Contention has bedeviled English evangelical scene these last two or three years, and we have lurched from one crisis to another. First, the Anglican/Methodist merger plan is still throwing up a lot of dust, leading to acrid exchanges and serious divisions in both churches.
Then the separatists wished a plague on all denominational houses and their guilty associations, and thereby flung many godly men into agony of heart and soul. On this, General Sir Arthur Smith had a pertinent word to last year’s National Assembly of Evangelicals at Westminster. “Whereas,” he said “those who favor separation and the principle of separation believe there is biblical authority for being guilty by association, there are others of equal sincerity who are convinced that Christians who refuse to mix with others … are guilty of non-association.” Checkmate.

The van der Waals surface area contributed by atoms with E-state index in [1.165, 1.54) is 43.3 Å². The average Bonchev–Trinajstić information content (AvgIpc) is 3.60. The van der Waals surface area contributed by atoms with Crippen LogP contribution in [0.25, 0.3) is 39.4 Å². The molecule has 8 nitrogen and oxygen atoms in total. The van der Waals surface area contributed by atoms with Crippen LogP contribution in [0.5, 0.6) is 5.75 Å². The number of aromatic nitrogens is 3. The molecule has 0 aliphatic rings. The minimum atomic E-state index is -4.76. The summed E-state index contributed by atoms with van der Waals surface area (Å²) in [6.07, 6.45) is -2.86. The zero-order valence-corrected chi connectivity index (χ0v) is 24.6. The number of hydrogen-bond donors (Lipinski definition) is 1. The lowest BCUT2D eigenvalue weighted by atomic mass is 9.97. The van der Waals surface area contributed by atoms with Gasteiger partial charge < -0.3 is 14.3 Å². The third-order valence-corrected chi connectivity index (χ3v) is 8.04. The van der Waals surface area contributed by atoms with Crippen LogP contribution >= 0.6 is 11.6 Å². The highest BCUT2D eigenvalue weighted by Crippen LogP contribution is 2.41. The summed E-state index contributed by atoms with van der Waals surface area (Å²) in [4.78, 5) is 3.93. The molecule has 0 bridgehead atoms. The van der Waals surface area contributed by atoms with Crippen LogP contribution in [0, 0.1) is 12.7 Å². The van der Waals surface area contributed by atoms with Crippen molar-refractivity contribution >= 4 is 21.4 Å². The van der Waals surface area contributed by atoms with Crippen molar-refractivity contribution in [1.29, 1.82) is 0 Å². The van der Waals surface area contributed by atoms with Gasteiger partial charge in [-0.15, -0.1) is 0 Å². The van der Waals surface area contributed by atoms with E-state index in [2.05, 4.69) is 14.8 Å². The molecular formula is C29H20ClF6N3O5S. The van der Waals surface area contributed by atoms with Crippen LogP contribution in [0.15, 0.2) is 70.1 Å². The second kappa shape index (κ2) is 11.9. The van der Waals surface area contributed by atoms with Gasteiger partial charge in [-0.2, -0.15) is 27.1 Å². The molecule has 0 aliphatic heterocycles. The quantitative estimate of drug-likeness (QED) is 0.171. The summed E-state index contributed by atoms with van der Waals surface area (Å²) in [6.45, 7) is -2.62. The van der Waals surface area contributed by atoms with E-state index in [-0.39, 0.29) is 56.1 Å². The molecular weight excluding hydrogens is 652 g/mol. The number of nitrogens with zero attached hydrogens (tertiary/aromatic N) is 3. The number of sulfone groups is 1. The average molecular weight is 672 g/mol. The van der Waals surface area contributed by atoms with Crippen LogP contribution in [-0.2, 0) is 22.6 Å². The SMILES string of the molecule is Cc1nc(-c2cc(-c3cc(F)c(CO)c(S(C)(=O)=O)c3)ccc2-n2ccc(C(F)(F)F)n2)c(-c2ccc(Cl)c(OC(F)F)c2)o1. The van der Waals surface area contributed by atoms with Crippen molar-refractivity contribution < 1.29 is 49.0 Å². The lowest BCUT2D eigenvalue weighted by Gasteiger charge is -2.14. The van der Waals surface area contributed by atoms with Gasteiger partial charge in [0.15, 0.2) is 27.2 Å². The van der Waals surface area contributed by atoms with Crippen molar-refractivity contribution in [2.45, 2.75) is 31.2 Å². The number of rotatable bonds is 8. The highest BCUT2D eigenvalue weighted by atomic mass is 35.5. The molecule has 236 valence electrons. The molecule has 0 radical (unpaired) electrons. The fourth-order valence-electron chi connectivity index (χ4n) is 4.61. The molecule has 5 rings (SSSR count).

Now the English evangelical body has been further torn apart by the publication of an explosive report compiled under the auspices of the Evangelical Alliance (On the Other Side, Scripture Union, 7s. 6d.). This is the outcome of a resolution passed at the 1966 National Assembly of Evangelicals sponsored by the London-based E.A. It called for a Commission on Evangelism that would “prayerfully consider and recommend the best means of reaching the unchurched masses at national, local and personal levels, bearing in mind the need to co-ordinate existing endeavours where possible and specifically to promote a new emphasis on personal evangelism.”
According to the chairman of the working group, Baptist pastor David Pawson, the report sets out to be “neither deliberately controversial, nor designed to please”; it is intended to say what is ...1
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